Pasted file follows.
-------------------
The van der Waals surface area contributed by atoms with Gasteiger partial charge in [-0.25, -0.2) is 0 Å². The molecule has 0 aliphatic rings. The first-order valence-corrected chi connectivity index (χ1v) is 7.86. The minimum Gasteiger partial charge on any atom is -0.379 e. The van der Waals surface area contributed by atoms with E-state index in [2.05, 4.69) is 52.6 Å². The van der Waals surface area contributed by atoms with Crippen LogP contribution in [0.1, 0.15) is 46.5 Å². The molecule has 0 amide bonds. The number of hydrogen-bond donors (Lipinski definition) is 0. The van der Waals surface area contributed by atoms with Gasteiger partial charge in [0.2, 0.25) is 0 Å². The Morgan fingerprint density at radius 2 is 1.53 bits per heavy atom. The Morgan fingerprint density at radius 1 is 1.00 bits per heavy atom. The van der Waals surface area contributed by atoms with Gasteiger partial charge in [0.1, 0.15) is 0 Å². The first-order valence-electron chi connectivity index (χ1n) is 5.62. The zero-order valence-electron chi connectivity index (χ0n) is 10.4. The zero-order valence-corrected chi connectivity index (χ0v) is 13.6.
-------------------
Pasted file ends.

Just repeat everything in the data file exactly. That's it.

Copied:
The van der Waals surface area contributed by atoms with Gasteiger partial charge in [-0.25, -0.2) is 0 Å². The molecule has 0 aliphatic rings. The first-order valence-corrected chi connectivity index (χ1v) is 7.86. The minimum Gasteiger partial charge on any atom is -0.379 e. The van der Waals surface area contributed by atoms with E-state index in [2.05, 4.69) is 52.6 Å². The van der Waals surface area contributed by atoms with Crippen LogP contribution in [0.1, 0.15) is 46.5 Å². The molecule has 0 amide bonds. The number of hydrogen-bond donors (Lipinski definition) is 0. The van der Waals surface area contributed by atoms with Gasteiger partial charge in [0.2, 0.25) is 0 Å². The Morgan fingerprint density at radius 2 is 1.53 bits per heavy atom. The Morgan fingerprint density at radius 1 is 1.00 bits per heavy atom. The van der Waals surface area contributed by atoms with Gasteiger partial charge in [0.1, 0.15) is 0 Å². The first-order valence-electron chi connectivity index (χ1n) is 5.62. The zero-order valence-electron chi connectivity index (χ0n) is 10.4. The zero-order valence-corrected chi connectivity index (χ0v) is 13.6.